I was happy I didn’t have cancer and came back with my examination report – filled with graphic descriptions. Although I was willing to share this with others around me, I didn’t feel it was necessary as I was now on antibiotics and it seemed like it was likely under control.

When no one was in my room, I pulled out the report and began to read it. Without notice, a doctor who was in the house (a friend of the family) magically slipped in the room and immediately grabbed it out of my hands with doctorly curiosity. With as little warning as he had slipped into the room, he slipped out of the room, report in hand.

And then a silence ensued.

I sat in that profound, uncomfortable silence knowing that Mark and Yoo-Mi, Nipun, and others were outside, and all my spidey-senses told me that this private report was soon to become a fully public document. I could have run out of the room in protest, but what would be the use?  To protect my ego?  With the same humor and dreamlike pathetic-ness, I sat there vulnerably awaiting what would come next.

My senses proved sharply accurate as everyone soon entered my room as if some kind of intervention were taking place. Less secrets, less shame. Somehow the universe wanted this one revealed and so it was.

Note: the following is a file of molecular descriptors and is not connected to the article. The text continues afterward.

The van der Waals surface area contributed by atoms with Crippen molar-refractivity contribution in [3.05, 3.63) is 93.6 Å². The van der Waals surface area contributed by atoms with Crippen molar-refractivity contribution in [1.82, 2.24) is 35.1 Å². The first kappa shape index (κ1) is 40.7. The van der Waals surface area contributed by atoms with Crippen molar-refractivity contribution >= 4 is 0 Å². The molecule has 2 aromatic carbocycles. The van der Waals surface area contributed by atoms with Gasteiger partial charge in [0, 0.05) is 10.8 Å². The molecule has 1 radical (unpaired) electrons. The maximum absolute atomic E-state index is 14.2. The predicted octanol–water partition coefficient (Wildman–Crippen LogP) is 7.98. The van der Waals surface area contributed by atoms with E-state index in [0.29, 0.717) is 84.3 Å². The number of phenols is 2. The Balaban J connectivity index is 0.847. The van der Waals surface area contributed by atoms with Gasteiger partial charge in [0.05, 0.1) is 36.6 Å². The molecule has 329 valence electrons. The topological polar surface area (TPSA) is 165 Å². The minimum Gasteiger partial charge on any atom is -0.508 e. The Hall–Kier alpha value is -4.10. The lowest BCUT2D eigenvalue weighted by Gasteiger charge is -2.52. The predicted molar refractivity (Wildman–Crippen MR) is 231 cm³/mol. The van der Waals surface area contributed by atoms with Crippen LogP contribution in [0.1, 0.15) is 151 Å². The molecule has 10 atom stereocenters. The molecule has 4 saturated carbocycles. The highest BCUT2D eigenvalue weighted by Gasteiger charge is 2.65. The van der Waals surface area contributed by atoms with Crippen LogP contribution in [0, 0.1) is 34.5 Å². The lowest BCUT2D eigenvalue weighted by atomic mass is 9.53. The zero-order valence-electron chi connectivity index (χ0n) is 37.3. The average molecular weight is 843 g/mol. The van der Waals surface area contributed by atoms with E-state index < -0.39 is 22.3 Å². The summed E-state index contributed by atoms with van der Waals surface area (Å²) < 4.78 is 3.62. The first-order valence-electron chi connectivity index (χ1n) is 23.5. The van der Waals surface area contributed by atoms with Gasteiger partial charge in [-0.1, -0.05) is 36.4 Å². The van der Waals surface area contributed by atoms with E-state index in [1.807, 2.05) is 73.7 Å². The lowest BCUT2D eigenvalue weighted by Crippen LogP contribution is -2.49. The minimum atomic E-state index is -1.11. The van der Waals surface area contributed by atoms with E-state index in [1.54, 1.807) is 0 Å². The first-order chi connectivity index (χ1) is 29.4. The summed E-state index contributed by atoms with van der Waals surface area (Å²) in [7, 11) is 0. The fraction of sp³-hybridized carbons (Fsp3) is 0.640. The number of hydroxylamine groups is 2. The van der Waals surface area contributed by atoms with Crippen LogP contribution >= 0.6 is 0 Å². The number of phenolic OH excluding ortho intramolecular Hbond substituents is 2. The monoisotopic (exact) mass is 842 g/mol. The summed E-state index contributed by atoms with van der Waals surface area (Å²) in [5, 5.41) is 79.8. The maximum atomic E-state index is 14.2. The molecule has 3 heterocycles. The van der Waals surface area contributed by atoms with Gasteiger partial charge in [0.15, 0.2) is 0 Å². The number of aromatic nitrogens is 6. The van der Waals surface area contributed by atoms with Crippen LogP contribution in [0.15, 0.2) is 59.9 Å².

After waiting a few more days to see how the antibiotics responded, the swelling had increased to the size of an egg, and then even larger. And this bulge was built of pure pain. Lying in bed, it was a 7 on a pain scale of 1-10, and standing up, it shot to a high 9. Between the constant, intense itching of the jaundice and the agony of the infection, I had almost no sleep for about six days. I was becoming concerned about the possible loss of my fertility if the infection were to spread more and decided it was essential to see the most capable doctor I could find.

I got checked out and was told that the puss had to be surgically drained. Though typically a minor surgery, with jaundice, my blood was thin and there was a risk it wouldn’t properly clot. After taking some more tests, I was deemed good to go and surgery was set up for the following day.